U.S. birthrate sees largest annual decrease in decades

The birthrate in the United States fell 4 percent last year, marking the biggest annual decrease in decades, suggesting “the coronavirus pandemic has taken the country’s already existing downward trend into overdrive,” The Washington Post reported on Thursday.

The latest provisional data released by the Centers for Disease Control and Prevention (CDC) showed the birthrate in 2020 dropped for the sixth consecutive year. The steepest decline occurred in the last part of the year, when the first babies conceived during the U.S. outbreak would have been born.

Before the pandemic, American women were already having fewer children, doing it later in life or choosing to not have children at all. The newly released data indicated a sharpening of that trend. The U.S. birthrate fell across races, ethnicities and almost all age groups.

Roughly 3.6 million babies were born in the United States in 2020, a decline from about 3.75 million in 2019. It is the lowest number of births since 1979. It is also the largest one-year drop in births, in percentage terms, since 1965, the year the baby boom ended, Philip N. Cohen, a sociologist at the University of Maryland, was quoted as saying.

“While the pandemic may have accelerated the decline, it did not cause it; the slowdown had been ongoing for decades before the pandemic,” reported the Post. Even before the coronavirus’s onset, the birthrate had fallen to 1.73 births per woman, after peaking in 1957 at 3.77 births per woman. It dipped in 1980, increased slightly a decade later and has since continued on a steady decline.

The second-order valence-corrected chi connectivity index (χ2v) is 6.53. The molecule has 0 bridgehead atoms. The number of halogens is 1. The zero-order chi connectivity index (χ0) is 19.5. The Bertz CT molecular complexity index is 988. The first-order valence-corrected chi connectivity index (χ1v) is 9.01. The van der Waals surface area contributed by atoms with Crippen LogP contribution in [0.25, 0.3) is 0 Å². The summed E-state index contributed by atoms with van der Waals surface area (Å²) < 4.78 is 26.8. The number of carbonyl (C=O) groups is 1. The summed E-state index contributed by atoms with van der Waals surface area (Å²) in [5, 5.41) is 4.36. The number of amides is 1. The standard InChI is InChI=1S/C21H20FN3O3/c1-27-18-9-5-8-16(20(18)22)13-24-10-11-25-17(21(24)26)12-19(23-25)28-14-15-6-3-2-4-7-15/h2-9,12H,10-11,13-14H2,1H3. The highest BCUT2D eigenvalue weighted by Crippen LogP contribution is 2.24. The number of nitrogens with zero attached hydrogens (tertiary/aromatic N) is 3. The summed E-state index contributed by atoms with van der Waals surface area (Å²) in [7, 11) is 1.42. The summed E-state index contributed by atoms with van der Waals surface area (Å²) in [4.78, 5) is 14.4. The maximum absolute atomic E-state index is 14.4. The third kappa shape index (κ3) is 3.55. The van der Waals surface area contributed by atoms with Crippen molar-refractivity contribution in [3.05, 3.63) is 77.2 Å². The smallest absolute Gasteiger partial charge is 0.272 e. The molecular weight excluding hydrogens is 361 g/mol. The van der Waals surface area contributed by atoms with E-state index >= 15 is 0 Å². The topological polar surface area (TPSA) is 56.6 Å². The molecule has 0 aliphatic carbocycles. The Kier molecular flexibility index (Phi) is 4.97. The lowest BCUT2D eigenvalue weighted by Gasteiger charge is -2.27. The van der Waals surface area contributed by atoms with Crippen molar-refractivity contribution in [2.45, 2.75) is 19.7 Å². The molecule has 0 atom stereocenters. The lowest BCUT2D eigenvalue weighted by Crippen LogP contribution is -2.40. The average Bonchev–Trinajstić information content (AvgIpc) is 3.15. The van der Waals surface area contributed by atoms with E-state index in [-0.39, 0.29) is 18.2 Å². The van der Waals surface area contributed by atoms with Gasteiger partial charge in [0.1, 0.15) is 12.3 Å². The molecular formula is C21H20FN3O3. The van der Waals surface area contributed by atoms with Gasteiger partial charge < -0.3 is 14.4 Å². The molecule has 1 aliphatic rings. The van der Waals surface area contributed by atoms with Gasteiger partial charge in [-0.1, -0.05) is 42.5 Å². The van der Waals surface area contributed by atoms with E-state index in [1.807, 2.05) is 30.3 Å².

“Some of the things that might be driving down birthrates in the long run — like economic insecurity, the cost of health care, housing, child care and education, and our awful work-family policies — are probably things that were exacerbated in the last year,” Cohen said.

By disrupting American society in so many ways, the pandemic has led some people to hold off on plans, experts believe, with the prospect of children more daunting in the face of job losses, closed child-care centers and schools and social isolation, according to the report.

“It also slowed down the social metabolism, so there was less social interaction, and that means less sex, less coupling and marriage and pregnancies,” Cohen said. “I’m sure there is both a conscious and unconscious element to this, and we just don’t have enough data yet to know for sure what that balance is.”